Smart Grids are a key component of the European strategy toward a low-carbon energy future. Growing environmental and energy security concerns represent a major driver for the renovation and improvement of existing energy infrastructure. In this context, Enlargement and Integration countries will have to face substantial investments in the coming years to upgrade and modernise their energy networks towards smart power grids.
Wind and solar electricity retain the greatest potential to contribute and increase the shares of renewable electricity production; however, current electricity transmission and distribution systems do not generally appear adequate to reliably cope with large-scale penetration of such variable renewables based generating plants (whether centralised or distributed). Significant investments will need to be mobilized. Most energy investments are long life and capital intensive, therefore investment decisions taken now will have an impact for many years. When planning the electricity system of the future, it is necessary to adopt an integrated approach to assess the interrelated physical, environmental, cyber, social, economic and policy challenges where a fair allocation of short term costs and long term benefits among different players is a precondition for reducing uncertainties and incentivize investments.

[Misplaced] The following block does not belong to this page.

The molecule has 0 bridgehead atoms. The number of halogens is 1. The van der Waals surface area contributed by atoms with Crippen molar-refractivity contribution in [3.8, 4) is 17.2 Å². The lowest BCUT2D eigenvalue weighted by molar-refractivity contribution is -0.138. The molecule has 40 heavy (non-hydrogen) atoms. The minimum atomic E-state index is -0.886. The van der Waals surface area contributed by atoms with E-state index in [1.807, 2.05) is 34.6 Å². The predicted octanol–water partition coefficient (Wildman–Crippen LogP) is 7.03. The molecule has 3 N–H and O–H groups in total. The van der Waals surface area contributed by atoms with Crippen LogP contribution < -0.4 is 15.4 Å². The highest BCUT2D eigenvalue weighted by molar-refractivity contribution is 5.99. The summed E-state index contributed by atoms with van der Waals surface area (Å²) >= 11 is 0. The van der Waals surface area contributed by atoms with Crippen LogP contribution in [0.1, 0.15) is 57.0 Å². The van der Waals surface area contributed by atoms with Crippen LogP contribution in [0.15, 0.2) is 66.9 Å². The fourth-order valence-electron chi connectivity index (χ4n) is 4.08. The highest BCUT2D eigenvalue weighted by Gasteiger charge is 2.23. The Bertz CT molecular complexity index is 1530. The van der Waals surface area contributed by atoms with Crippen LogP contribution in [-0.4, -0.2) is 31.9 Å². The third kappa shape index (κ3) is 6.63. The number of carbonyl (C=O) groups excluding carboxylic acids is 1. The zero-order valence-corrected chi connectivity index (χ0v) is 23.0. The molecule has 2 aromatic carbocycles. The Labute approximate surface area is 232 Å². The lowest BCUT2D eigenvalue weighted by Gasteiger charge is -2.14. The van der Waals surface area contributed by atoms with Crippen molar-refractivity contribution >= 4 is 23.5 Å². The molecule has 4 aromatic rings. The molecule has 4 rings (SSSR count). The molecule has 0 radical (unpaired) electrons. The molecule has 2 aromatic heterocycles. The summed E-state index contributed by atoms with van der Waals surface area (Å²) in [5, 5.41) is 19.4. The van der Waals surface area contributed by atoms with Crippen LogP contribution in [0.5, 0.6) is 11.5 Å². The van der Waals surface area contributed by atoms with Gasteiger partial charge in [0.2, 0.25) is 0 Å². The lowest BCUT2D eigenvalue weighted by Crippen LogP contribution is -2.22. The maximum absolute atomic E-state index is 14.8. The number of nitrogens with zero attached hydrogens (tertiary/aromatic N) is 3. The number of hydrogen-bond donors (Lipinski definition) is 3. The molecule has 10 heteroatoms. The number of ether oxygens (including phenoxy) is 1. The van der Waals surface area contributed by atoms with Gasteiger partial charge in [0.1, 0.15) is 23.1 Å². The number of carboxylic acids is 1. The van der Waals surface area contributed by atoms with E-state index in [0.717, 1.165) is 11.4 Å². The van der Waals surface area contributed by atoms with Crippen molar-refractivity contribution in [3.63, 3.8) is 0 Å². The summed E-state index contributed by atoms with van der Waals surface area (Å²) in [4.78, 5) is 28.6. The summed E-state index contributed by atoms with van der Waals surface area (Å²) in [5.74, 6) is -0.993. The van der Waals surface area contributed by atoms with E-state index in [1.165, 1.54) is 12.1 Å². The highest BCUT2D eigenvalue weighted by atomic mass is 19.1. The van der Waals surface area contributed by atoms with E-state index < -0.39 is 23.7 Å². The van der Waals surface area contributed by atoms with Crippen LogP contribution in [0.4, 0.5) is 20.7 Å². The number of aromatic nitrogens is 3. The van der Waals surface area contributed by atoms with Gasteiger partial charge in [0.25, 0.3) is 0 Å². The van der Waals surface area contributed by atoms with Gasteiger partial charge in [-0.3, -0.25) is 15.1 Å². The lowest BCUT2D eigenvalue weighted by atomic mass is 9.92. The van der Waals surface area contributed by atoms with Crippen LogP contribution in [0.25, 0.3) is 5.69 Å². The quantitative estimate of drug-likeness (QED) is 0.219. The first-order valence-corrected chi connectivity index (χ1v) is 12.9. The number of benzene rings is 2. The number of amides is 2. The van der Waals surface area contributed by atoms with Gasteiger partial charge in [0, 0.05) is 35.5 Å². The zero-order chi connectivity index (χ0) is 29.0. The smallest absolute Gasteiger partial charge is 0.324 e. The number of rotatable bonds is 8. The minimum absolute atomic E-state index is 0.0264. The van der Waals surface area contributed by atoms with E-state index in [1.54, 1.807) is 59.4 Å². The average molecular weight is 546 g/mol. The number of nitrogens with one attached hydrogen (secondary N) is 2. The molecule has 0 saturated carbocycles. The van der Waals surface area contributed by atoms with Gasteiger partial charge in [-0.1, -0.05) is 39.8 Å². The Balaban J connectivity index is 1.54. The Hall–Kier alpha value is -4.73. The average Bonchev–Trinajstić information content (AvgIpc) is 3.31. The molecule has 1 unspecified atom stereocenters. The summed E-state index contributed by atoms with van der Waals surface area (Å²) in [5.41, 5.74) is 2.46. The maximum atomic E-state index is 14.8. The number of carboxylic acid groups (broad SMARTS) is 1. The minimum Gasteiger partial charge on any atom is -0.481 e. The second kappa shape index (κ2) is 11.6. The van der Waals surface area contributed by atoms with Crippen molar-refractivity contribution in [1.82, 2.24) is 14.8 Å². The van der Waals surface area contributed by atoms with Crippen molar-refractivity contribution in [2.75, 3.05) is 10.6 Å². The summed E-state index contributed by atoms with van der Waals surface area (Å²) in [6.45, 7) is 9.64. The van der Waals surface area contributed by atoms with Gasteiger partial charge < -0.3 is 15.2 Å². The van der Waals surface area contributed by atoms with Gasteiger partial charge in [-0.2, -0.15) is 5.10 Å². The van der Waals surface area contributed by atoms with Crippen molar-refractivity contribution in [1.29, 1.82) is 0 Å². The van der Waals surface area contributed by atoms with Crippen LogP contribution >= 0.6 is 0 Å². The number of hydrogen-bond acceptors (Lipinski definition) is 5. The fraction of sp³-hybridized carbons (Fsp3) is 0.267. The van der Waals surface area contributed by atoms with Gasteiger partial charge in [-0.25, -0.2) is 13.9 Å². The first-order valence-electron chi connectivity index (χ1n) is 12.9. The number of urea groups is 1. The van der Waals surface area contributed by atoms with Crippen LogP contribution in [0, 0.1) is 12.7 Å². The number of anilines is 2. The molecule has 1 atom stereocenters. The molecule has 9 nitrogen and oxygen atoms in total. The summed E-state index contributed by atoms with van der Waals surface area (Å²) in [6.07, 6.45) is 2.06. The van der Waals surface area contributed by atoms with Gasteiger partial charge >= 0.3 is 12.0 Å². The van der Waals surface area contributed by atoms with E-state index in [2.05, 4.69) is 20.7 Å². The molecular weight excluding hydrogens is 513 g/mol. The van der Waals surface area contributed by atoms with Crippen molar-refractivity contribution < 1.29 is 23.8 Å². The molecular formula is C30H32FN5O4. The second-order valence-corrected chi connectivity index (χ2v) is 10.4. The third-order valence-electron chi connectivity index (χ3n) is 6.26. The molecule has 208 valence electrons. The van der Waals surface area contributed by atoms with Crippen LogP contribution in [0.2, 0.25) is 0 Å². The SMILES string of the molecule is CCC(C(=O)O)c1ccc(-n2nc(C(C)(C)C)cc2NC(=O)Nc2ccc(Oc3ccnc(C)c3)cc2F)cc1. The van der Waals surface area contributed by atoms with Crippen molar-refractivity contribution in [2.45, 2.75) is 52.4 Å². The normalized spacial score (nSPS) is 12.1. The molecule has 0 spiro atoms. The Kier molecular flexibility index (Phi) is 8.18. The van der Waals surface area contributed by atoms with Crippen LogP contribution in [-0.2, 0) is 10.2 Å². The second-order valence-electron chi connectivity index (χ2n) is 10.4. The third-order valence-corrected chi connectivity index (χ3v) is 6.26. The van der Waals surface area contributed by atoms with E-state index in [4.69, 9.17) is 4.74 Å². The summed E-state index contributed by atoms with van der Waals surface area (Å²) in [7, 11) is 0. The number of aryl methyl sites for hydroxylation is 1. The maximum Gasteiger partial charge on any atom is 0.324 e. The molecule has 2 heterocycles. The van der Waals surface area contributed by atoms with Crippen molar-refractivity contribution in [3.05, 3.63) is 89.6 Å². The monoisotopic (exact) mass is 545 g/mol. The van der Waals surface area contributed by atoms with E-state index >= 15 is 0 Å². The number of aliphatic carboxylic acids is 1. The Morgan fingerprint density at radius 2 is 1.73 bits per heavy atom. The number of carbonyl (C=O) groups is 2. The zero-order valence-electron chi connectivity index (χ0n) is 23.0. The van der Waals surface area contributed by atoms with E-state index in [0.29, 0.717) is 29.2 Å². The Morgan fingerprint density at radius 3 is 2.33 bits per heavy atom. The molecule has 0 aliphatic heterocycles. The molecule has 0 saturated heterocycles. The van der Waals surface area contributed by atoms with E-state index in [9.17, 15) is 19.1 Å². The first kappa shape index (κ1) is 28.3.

In this context the workshop will discuss how these developments can provide examples and opportunities for E&I countries to build smart grids and will present and discuss approaches and methodologies for cost – benefit analysis that should include all the costs and benefits that smart grid projects can bring to the energy system at large and to society. The workshop will discuss the impacts of smart grids not only in monetary terms, but also through the identification of externalities and social impacts that can result from the implementation of Smart Grid. The workshop will benefit from the on-going experience in Enlargement and Integration Countries on smart grid developments.
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